Review: “One for the Money” (Stephanie Plum #1) by Janet Evanovich

A review by Vanessa

This book is from my own personal library; this review takes a look at the popular novel through the lens of the major motion picture it became.

Stephanie Plum is no stranger to desperation. It’s not like she hasn’t been through the ringer before, but when she loses her job as a lingerie buyer and is forced to go to work for her perverted cousin Vinnie at his bail bonds office, she knows she has hit a new low. But when a big FTA (failure to appear) hits Vinnie’s desk, Stephanie thinks things might just be looking up. The FTA is the man who took Stephanie’s virginity, Joe Morelli, and she’s got a big score to settle with him. Tracking him down and dragging his ass back to jail is the perfect opportunity to do just that, and make some big cash as a bounty hunter. Of course she has no skill-set, no training, no tools, and no cash to get what she needs to get started. Blackmailing her cousin into letting her take the case is just the first step. If she wants to make a real go of this new career, she’ll have to get serious. Enter Ranger. The guy is big and scary to the max, with attitude, gorgeous eyes, and muscles for days; but he’s the real deal, and he’s willing to mentor Stephanie so she has a chance at catching Morelli. Now all she has to do is survive telling her traditional Italian family that she’s about the take on a job where she has to start carrying a gun.
Things get crazy, hilarious, and terrifying quickly when the case surrounding Morelli’s arrest turns out to be far more complicated than Stephanie thought. Luck is on her side when she finds Morelli fast, but doesn’t have the clout to bring him in. Her only option is to follow the evidence, and the trail of criminal activity that Morrelli is tracking to try and clear his name. Maybe she can catch him unaware and force him to bring himself in. But getting more involved means getting into the line of fire of a psychotic murderer, some big time drug runners, and her crazy grandmother who is unnaturally fascinated with Stephanie’s new line of work. She has got to get Morrelli to come in before someone gets really hurt. She just hopes it isn’t her. But maybe with a whole lot of dumb luck, a little strangely accurate intuition, and the right timing, she’ll get her man in the end.
This book is the first in a long series that got its start back in the mid 90’s, and was made into a movie in 2012. For a book series that now spans multiple decades, it’s no secret why it’s still going: Evanovich is a master of character writing. She weaves the story together in sometimes interestingly haphazard ways, but always the characters that drive the action are multi-layered, unfailing entertaining, and admirably lovable or the kind you love to hate. Stephanie Plum is the perfectly inept heroine of her own story; brassy, bold, unpredictable, totally independent, and completely unprepared for everything she gets herself into. And boy, does she get herself into some crazy stuff, often with her hilarious Grandma Mazur in tow. This book made me fall in love with Stephanie and all her wacky hi-jinks, so I was of course ecstatic to learn that it was being made into a movie. But as always when a favorite novel goes Hollywood, there is bound to be some disappointment.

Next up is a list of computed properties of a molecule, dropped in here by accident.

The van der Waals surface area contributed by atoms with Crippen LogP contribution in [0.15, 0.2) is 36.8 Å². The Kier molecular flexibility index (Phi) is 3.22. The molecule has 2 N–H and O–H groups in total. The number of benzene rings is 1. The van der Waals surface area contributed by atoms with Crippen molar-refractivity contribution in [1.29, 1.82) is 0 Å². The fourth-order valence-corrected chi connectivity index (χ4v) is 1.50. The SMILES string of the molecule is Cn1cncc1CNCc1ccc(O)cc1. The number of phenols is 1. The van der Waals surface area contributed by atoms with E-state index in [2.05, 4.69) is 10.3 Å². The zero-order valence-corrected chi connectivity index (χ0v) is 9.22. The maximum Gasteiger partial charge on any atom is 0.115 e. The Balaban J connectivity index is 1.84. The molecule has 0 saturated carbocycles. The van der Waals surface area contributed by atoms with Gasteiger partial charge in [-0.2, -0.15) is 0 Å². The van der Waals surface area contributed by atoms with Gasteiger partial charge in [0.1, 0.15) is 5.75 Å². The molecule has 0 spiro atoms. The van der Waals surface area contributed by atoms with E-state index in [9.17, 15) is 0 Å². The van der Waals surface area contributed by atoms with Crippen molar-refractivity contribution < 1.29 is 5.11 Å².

Overall, I have to say I was impressed with how the movie was able to modernize so many aspects of the story, without ruining the essence of what made the original story so great. Throwing cell phones, modern technology, and an update to Stephanie’s iconic fashion habits into the mix could have played out of tune with a story that was written in the 90’s, but they did a good job. What was lacking was the backbone of what made Evanovich’s writing so great; the strength of the characters. Katherine Heigl is no slouch in the acting business, and I certainly appreciated the independence, determination, and attitude that she tried to bring to the Stephanie Plum character. But there is a certain element to Stephanie, an untenable unpredictable ability to bullshit her way through almost anything, that was lacking in her movie persona. Morelli, played by Jason O,Mara, was a bit more satisfying with his passionate anger, and lust filled attitude, but even he was bit too much fiery Irish-man and not enough smooth-and-simmering Italian.
But I was most let-down by Grandma Mazur. The lovely Debbie Reynolds is a wonderful actress, and her brashness on screen was entertaining, but her liveliness was no match for the Grandma Mazur of my imagination; the one who sports spandex shorts to match Stephanie’s coolness factor and somehow pulls it off better than she does; is innocently fascinated with Stephanie’s gun right up to and including when she shoots the gumpy off the chicken at family dinner; and is fiercely loved and protected by Stephanie who feels they are kindred spirits. I still enjoyed seeing the personification of my favorite characters on screen, but I do hope one day they bring it back as a TV series, and spend a lot of time picking out the perfect people to capture the fantastic essence of the characters.

4.5 out of 5 stars for the book
3 out of 5 stars for the movie

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Review: “Agnes and the Hitman” by Jennifer Crusie and Bob Mayer

Review- “Agnes and the Hitman” by Jennifer Crusie and Bob Mayer

A review by Vanessa.

Cranky Agnes is a cooking columnist with an anger problem. She just wants to feed everyone she meets, write her next cookbook, and throw the wedding of the century for her goddaughter. If the men in her life would stop pissing her off, she wouldn’t have an anger problem. There is only one man she trusts, the old mobster Uncle Joey, and it’s him she turns to when a deranged dognapper shows up in her kitchen. But Uncle Joey knows why this sudden string of crazies is showing up at Agnes’s recently purchased (in need of major rehab) beautiful Southern home. So he calls the only man he can trust with Agnes’s safety: his nephew Shane, the government employed hitman.